For every *k* > 2, there exists a dsrg with
*v* = *k*(*k*+1),
*k* = *k*,
*t* = 1,
*µ* = 1,
*λ* = 0.
(Duval
[2])
This is the special case of T8(i) obtained by taking a
2-(*k*+1,2,1) design.

If *k* is even, there exists a dsrg with
*v* = *k*^{2} – 1,
*k* = *k*,
*t* = 2,
*µ* = 1,
*λ* = 1.
(Duval
[2])
This is the special case *µ* = 1 of T4.

Let *q* be a prime power congruent 1 (mod 4).
Then there exists a dsrg with
*v* = 2*q*,
*k* = *q*–1,
*t* = *µ* = *λ*+1 = *k*/2.
(Duval
[2])

Let *µ*, *k* be positive integers such that
*µ* divides *k–1*. Then there exists a dsrg with
*v* = (*k*+1)(*k*–1)/*µ*,
*t* = *µ*+1,
*λ* = *µ*
(Jørgensen
[13]).
Jørgensen's construction is as follows: take as vertices
the integers mod *v* and let *x*→*y* be
an edge when *x*+*ky* = 1,2,...,*k* (mod *v*).

Let *n* be an odd integer.
Then there exists a dsrg with
*v* = 2*n*,
*k* = *n*–1,
*t* = *µ* = *λ*+1 = *k*/2.
(Klin et al.
[18])

Let *n* be an even integer.
Then there exists a Cayley dsrg with
*v* = 2*n*,
*k* = *n*–1,
*t* = *µ*+1 = *λ*+1 = *n*/2.
(Hobart & Shaw
[11])
These parameters are a special case of those found under T4.

If there exists a generalized quadrangle GQ(*a*,*b*),
then there exists a dsrg with
*v* = (*a*+1)(*b*+1)(*ab*+1),
*k* = *ab*+*a*+*b*,
*t* = *λ*+1 = *a*+*b*,
*µ* = 1.
(Klin et al.
[19])
This graph is obtained by looking at (point,line) flags,
where (*p*,*L*)→(*q*,*M*) when
the flags are distinct and *q* is on *L*.

If there exists a
2-(*V*,*B*,*R*,*K*,*Λ*)
design, then (i) there exists a dsrg with
*v* = *VR*,
*k* = *R*(*K*–1),
*t* = *µ* = *Λ*(*K*–1),
*λ* = *Λ*(*K*–2)
and also (ii) a dsrg with
*v* = *VR*,
*k* = *RK*–1,
*t* = *λ*+1 = *Λ*(*K*–1)+*R*–1,
*µ* = *ΛK*.
(Fiedler et al.
[5])
The former is obtained by looking at (point,block) flags,
where (*p*,*B*)→(*q*,*C*) when
*p* and *q* are distinct and *q* is on *B*.
The latter is obtained by looking at (point,block) flags,
where (*p*,*B*)→(*q*,*C*)
when the flags are distinct and *q* is on *B*.

If there exists a partial geometry with parameters
pg(*K*,*R*,*T*) then there exists a dsrg with
*v* = *RK*(1 + (*K*–1)(*R*–1)/*T*),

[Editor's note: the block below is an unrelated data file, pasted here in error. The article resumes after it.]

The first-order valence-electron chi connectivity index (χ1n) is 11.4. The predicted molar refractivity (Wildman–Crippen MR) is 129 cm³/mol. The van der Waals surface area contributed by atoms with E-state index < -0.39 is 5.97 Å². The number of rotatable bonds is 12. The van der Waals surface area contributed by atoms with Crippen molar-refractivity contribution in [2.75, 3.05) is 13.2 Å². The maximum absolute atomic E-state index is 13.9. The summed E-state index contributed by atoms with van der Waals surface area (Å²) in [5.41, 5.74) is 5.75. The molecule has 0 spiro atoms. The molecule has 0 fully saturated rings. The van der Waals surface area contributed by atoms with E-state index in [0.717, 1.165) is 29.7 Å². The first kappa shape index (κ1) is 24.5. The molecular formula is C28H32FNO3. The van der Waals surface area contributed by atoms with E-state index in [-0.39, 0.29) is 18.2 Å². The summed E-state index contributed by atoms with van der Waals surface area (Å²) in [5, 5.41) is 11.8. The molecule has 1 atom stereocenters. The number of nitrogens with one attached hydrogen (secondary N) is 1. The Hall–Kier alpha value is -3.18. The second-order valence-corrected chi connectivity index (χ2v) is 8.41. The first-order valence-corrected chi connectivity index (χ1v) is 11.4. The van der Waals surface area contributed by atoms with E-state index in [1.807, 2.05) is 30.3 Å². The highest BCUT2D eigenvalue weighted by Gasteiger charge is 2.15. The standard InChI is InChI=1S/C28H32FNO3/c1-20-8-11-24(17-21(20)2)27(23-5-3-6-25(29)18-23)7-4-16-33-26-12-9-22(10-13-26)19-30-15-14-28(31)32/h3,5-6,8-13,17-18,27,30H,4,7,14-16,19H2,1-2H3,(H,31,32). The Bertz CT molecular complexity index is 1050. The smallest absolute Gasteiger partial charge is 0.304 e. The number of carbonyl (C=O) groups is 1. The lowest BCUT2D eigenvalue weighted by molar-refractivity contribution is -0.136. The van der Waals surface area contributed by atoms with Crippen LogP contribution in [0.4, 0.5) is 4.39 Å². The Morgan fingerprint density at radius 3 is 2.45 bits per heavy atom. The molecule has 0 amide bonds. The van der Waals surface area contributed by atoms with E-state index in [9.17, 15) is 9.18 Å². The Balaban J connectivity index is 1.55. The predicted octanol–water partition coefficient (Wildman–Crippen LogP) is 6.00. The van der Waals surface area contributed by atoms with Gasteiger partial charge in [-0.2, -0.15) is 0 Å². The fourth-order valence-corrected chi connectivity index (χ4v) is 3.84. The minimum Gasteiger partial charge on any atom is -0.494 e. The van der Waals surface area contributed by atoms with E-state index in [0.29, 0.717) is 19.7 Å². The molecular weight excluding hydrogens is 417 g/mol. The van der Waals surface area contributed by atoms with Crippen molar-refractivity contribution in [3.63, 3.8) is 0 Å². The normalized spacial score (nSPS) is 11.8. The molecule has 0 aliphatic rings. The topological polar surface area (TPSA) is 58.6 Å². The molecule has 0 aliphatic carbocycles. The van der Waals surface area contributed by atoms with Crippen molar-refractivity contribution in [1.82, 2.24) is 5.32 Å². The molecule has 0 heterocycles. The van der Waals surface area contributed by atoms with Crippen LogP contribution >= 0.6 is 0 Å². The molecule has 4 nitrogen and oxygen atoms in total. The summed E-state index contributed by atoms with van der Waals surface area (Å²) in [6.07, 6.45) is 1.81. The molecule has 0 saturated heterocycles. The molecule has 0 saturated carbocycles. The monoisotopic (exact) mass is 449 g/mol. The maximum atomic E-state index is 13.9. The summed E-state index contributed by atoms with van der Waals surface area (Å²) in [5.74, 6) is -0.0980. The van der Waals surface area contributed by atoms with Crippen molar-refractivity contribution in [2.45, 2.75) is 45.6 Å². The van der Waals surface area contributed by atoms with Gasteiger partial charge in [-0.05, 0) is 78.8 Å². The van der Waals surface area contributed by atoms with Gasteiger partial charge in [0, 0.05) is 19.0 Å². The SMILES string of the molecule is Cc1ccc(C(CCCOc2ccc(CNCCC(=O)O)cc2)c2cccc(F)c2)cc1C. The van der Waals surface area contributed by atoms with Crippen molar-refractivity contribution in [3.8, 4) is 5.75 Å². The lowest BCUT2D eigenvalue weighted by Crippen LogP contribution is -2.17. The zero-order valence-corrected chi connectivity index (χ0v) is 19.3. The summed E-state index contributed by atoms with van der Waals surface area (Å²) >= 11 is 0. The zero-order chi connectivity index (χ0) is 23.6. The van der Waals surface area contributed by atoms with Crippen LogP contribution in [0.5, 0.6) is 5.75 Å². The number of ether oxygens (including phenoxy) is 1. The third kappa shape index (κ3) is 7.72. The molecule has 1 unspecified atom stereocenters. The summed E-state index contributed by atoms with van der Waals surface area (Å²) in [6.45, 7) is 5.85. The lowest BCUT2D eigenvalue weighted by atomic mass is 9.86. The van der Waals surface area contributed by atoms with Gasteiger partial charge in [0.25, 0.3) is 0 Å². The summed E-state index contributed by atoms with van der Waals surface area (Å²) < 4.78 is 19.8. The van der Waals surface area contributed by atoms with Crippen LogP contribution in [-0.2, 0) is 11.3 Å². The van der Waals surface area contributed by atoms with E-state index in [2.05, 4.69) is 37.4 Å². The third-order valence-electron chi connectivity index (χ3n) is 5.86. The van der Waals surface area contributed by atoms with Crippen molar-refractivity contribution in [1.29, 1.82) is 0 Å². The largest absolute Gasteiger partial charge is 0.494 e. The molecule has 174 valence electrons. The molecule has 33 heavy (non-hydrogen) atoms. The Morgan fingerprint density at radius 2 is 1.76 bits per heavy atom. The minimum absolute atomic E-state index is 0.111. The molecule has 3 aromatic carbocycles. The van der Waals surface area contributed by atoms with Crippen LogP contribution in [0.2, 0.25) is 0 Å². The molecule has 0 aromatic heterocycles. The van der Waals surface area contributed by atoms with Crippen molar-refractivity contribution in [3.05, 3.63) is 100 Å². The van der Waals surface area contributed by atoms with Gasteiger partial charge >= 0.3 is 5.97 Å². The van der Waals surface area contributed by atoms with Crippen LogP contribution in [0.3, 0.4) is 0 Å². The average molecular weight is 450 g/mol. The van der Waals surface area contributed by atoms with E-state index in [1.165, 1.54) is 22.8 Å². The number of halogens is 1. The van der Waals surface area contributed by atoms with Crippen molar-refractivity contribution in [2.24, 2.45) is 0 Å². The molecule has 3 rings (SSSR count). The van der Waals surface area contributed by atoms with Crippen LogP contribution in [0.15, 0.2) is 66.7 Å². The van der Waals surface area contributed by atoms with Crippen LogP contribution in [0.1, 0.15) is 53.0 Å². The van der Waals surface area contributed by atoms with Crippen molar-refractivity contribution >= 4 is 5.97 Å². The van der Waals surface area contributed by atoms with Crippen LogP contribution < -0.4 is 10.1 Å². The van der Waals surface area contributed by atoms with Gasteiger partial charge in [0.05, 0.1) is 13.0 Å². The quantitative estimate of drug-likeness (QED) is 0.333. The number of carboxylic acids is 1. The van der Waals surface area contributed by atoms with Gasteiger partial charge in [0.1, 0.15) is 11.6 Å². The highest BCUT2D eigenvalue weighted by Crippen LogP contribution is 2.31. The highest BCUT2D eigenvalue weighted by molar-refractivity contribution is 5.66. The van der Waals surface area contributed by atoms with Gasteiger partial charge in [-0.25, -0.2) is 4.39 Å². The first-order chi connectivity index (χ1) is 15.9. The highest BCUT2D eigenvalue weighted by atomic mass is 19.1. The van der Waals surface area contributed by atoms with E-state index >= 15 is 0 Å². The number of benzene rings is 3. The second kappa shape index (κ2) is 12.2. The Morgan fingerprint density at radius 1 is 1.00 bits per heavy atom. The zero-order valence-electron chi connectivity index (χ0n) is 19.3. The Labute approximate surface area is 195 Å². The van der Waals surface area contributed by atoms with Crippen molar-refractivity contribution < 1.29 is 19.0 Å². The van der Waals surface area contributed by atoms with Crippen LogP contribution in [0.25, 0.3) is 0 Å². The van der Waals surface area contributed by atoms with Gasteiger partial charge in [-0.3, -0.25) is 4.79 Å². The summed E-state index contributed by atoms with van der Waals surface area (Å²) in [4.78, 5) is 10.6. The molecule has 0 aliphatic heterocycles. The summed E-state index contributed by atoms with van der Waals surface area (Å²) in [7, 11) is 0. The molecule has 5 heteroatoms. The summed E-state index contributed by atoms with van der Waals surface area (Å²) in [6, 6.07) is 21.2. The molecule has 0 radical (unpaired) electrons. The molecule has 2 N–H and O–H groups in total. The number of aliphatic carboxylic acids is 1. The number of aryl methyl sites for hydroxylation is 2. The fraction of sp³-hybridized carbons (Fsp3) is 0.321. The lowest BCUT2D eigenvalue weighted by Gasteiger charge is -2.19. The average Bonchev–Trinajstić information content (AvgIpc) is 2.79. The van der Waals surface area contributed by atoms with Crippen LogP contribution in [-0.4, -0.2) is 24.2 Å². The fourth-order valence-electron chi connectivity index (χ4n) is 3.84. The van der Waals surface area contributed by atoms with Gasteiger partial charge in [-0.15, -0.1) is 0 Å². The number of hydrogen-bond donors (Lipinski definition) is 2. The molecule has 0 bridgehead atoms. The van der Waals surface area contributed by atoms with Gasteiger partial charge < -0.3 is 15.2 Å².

*k* = *RK*–1,
*t* = *λ*+1 = *K*+*R*–2,
*µ* = *T*.
(Fiedler et al.
[5])
This graph is obtained by looking at (point,line) flags,
where (*p*,*L*)→(*q*,*M*) when
the flags are distinct and *q* is on *L*.
Of course T7 is the special case *T* = 1 of this.

If there exists a dsrg with parameters *v*, *k*,
*t*, *λ*, *µ*, and *t* = *µ*,
then for each positive integer *m* there also is a dsrg
with parameters *mv*, *mk*, *mt*, *m*λ*,
*m*µ*.
(Duval
[2])
Construction: given *A*, consider *A* ⊗ *J*,
with *J* of order *m*.

If there exists a dsrg with parameters *v*, *k*,
*t*, *λ*, *µ*, and *t* = *λ*+1,
then for each positive integer *m* there also is a dsrg
with parameters *mv*, *m*(*k*+1)–1,
*m*(*t*+1)–1,
*m*(*λ*+2)–2,
*mµ*.
(Duval
[2])
Construction: given *A*, consider
(*A*+*I*) ⊗ *J* – *I*.
In other words: apply T10 to the complements.

Suppose *n*, *d*, and *c* are positive integers such
that *c* < *n*–1 and *c* divides *d*(*n*–1).
Then there exists a dsrg with parameters
*v* = *dn*(*n*–1)/*c*,
*k* = *d*(*n*–1),
*t* = *µ* = *c*.*d*,
*λ*= (*c*–1)*d*.
(Godsil et al.
[7])
Construction: take the complete directed graph on *n* vertices,
each edge with multiplicity *d*. Colour the edges with
*d*(*n*–1)/*c* colours in such a way that
all in- and outdegrees for each fixed colour are *c*.
Let the vertices of the dsrg be the arrow bundles consisting
of all arrows of a given colour starting at a given vertex.
Make a directed edge from one arrow bundle to another when
one of the edges of the first one ends at the vertex of the second one.

There do exist dsrg with parameters
(*v*,*k*,*t*,*λ*,*µ*) =
(24,8,3,2,3), (24,9,7,2,4), (24,10,8,4,4), (26,11,7,4,5).
(Jørgensen
[15])

Let *m* and *q* be positive integers, and assume that
each prime power in the complete factorization of *m* is 1
mod *q*. Then there exists a Cayley dsrg with
*v* = *m*.*q*,
*k* = *m*–1,
*t* = *µ* = *λ*+1 = (*m*–1)/*q*.
(Duval & Iourinski
[3])
These parameters are a special case of those found under T12.

Let *q* be an odd prime power. Then there exists a dsrg with
*v* = (*q*–1)(*q*^{2}–1),
*k* = *q*^{2}–2,
*t* = *λ*+1 = 2*q*–2,
*µ* = *q*.
(Fiedler et al.
[4])

Let *q* be an odd prime power. There there exists a dsrg with
*v* = 2*q*^{2},
*k* = 3*q*–2,
*t* = 2*q*–1,
*λ* = *q*–1,
*µ* = 3.
(Fiedler et al.
[4])

Let *q* be a prime power. There there exists a dsrg with
*v* = *hq*^{2}(*q*–1),
*k* = *hq*(*q*–1),
*t* = *µ* = *hq–h+1*,
*λ* = (*h*–1)(*q*–1),
where 0 < *h* ≤ *q*.
(Olmez & Song
[24])
Construction: take the antiflags (p,L) in a net consisting of *h*
parallel classes of lines in AG(2,*q*), and let
pL→rM when p is on M.

More generally, consider a 1½-design with point-block incidence
matrix *N* (cf. Neumaier
[23])
and parameters *r*, *k*, *a*, *b*, so that
*NJ* = *rJ* and *JN* = *kJ*